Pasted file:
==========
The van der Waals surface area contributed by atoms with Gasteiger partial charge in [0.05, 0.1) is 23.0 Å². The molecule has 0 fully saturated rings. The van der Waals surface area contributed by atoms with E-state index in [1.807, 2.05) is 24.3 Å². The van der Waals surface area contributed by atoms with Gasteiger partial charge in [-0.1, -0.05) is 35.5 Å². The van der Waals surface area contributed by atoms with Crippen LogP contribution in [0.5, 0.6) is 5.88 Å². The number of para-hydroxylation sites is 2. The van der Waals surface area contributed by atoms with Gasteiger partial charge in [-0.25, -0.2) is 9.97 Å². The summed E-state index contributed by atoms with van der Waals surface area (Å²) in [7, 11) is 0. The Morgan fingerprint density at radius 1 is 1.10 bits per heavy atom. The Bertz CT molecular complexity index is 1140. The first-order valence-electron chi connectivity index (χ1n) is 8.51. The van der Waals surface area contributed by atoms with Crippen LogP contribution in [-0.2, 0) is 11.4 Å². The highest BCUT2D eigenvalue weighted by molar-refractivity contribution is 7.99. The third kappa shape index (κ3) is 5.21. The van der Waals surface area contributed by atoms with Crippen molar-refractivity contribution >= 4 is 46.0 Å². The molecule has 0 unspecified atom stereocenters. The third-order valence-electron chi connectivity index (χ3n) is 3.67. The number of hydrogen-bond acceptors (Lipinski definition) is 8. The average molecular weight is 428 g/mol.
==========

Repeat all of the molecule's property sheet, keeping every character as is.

The van der Waals surface area contributed by atoms with Gasteiger partial charge in [0.05, 0.1) is 23.0 Å². The molecule has 0 fully saturated rings. The van der Waals surface area contributed by atoms with E-state index in [1.807, 2.05) is 24.3 Å². The van der Waals surface area contributed by atoms with Gasteiger partial charge in [-0.1, -0.05) is 35.5 Å². The van der Waals surface area contributed by atoms with Crippen LogP contribution in [0.5, 0.6) is 5.88 Å². The number of para-hydroxylation sites is 2. The van der Waals surface area contributed by atoms with Gasteiger partial charge in [-0.25, -0.2) is 9.97 Å². The summed E-state index contributed by atoms with van der Waals surface area (Å²) in [7, 11) is 0. The Morgan fingerprint density at radius 1 is 1.10 bits per heavy atom. The Bertz CT molecular complexity index is 1140. The first-order valence-electron chi connectivity index (χ1n) is 8.51. The van der Waals surface area contributed by atoms with Crippen LogP contribution in [-0.2, 0) is 11.4 Å². The highest BCUT2D eigenvalue weighted by molar-refractivity contribution is 7.99. The third kappa shape index (κ3) is 5.21. The van der Waals surface area contributed by atoms with Crippen molar-refractivity contribution >= 4 is 46.0 Å². The molecule has 0 unspecified atom stereocenters. The third-order valence-electron chi connectivity index (χ3n) is 3.67. The number of hydrogen-bond acceptors (Lipinski definition) is 8. The average molecular weight is 428 g/mol.